In the Cabbala, one is the 1st Sephirah called Keter which is the crown. Everything is contained within it, all the other Sephirah are contained within it, before they begin to emerge and differentiate. So that primal 1, the Ace, always carries the meaning of a raw primal unity which contains the whole story. And that’s why we put the deity on the Aces, the deity that presides over the myth, because that deity encapsulates the entire story, inside her she’s got all the characters. That goddess, in a sense aspects of her, are represented by Eros, by Psyche, by Psyche’s sisters and by all the other characters that we meet in the story.
2 It should be obvious, it’s one becomes 2, it’s male and female. So immediately you have the connotation of relationship, of conflict, equilibrium, mortal enemies, passionate lovers, everything that has to do with opposites, both in the dark and the light sense. The 2nd Sephirah in the cabbalistic tree is Chochmah. That Sephirah is the beginning of manifestation, you have the beginning of the pronouncement of the word that’s going to generate the cosmos. So already there is the deity and an Other, there is already the beginning of a separation of the deity into two.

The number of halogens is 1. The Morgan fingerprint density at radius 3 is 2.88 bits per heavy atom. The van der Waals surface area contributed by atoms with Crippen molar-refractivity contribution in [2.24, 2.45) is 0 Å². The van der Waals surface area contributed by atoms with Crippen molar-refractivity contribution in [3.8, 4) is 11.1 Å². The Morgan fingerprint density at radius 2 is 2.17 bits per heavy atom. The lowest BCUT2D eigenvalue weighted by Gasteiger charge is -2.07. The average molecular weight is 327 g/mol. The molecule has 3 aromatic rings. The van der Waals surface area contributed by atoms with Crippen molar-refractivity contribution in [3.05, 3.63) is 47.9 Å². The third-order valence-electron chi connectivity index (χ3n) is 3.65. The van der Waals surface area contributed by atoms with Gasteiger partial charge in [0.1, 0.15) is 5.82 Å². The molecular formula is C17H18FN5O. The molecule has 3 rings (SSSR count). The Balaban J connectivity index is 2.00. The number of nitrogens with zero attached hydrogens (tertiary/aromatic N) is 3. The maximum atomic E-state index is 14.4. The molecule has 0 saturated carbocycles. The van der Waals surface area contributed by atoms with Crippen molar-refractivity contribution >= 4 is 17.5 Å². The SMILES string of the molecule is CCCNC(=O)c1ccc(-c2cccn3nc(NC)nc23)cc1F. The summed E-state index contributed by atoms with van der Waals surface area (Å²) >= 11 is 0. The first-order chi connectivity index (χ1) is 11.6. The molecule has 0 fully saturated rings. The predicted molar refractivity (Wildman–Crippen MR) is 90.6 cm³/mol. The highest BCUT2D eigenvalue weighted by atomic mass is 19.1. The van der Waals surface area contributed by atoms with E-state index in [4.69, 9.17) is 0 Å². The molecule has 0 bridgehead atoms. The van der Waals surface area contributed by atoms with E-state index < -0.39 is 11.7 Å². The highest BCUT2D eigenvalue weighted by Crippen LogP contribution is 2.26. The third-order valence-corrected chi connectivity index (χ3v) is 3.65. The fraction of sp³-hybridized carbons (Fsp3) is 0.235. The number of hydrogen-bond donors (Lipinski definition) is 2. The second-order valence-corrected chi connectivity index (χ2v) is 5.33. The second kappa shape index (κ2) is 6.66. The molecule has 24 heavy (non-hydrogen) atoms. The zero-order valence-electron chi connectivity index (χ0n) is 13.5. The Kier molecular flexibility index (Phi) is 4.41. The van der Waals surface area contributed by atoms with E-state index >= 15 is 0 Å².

The 3 is a very powerful number in many different religious systems. The Trinity in Christianity is a form of completion. It could be argued that it’s a very early form of completion because it’s an entirely male trinity and missing the 4th leg. Tables tend to be very unstable with 3 legs.
But the triangle in Pythagorean thought is a conflict which is tentatively not resolved but kept in equilibrium by a 3rd point which has emerged out of the conflict or its opposition.